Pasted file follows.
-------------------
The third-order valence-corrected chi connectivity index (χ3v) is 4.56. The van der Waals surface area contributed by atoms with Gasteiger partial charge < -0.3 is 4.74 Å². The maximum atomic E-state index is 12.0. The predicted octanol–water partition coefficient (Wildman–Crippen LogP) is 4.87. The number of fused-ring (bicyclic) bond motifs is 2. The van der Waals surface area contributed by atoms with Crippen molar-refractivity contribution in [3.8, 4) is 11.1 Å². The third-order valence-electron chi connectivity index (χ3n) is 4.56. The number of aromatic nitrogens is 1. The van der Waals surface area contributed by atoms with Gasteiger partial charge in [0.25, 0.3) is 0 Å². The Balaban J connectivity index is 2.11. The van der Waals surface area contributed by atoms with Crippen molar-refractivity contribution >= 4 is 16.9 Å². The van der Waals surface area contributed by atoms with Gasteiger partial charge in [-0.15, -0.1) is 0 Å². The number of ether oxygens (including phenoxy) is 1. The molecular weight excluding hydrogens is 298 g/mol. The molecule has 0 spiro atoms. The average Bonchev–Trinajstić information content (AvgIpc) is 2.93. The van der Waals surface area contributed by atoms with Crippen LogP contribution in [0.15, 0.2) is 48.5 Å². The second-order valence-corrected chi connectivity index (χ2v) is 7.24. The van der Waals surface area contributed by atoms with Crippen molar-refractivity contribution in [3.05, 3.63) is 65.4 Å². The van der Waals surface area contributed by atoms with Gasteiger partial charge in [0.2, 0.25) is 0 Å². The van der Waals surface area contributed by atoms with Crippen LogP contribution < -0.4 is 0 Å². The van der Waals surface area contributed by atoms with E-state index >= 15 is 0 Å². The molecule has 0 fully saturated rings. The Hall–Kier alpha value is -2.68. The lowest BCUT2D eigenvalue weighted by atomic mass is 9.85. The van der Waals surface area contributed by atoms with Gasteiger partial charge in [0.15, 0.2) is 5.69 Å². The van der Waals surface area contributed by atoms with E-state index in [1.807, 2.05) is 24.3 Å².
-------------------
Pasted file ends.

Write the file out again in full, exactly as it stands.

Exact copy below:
The third-order valence-corrected chi connectivity index (χ3v) is 4.56. The van der Waals surface area contributed by atoms with Gasteiger partial charge < -0.3 is 4.74 Å². The maximum atomic E-state index is 12.0. The predicted octanol–water partition coefficient (Wildman–Crippen LogP) is 4.87. The number of fused-ring (bicyclic) bond motifs is 2. The van der Waals surface area contributed by atoms with Crippen molar-refractivity contribution in [3.8, 4) is 11.1 Å². The third-order valence-electron chi connectivity index (χ3n) is 4.56. The number of aromatic nitrogens is 1. The van der Waals surface area contributed by atoms with Gasteiger partial charge in [0.25, 0.3) is 0 Å². The Balaban J connectivity index is 2.11. The van der Waals surface area contributed by atoms with Crippen molar-refractivity contribution >= 4 is 16.9 Å². The van der Waals surface area contributed by atoms with Gasteiger partial charge in [-0.15, -0.1) is 0 Å². The number of ether oxygens (including phenoxy) is 1. The molecular weight excluding hydrogens is 298 g/mol. The molecule has 0 spiro atoms. The average Bonchev–Trinajstić information content (AvgIpc) is 2.93. The van der Waals surface area contributed by atoms with Crippen LogP contribution in [0.15, 0.2) is 48.5 Å². The second-order valence-corrected chi connectivity index (χ2v) is 7.24. The van der Waals surface area contributed by atoms with Crippen molar-refractivity contribution in [3.05, 3.63) is 65.4 Å². The van der Waals surface area contributed by atoms with Gasteiger partial charge in [0.2, 0.25) is 0 Å². The van der Waals surface area contributed by atoms with Crippen LogP contribution < -0.4 is 0 Å². The van der Waals surface area contributed by atoms with E-state index >= 15 is 0 Å². The molecule has 0 fully saturated rings. The Hall–Kier alpha value is -2.68. The lowest BCUT2D eigenvalue weighted by atomic mass is 9.85. The van der Waals surface area contributed by atoms with Gasteiger partial charge in [0.15, 0.2) is 5.69 Å². The van der Waals surface area contributed by atoms with E-state index in [1.807, 2.05) is 24.3 Å².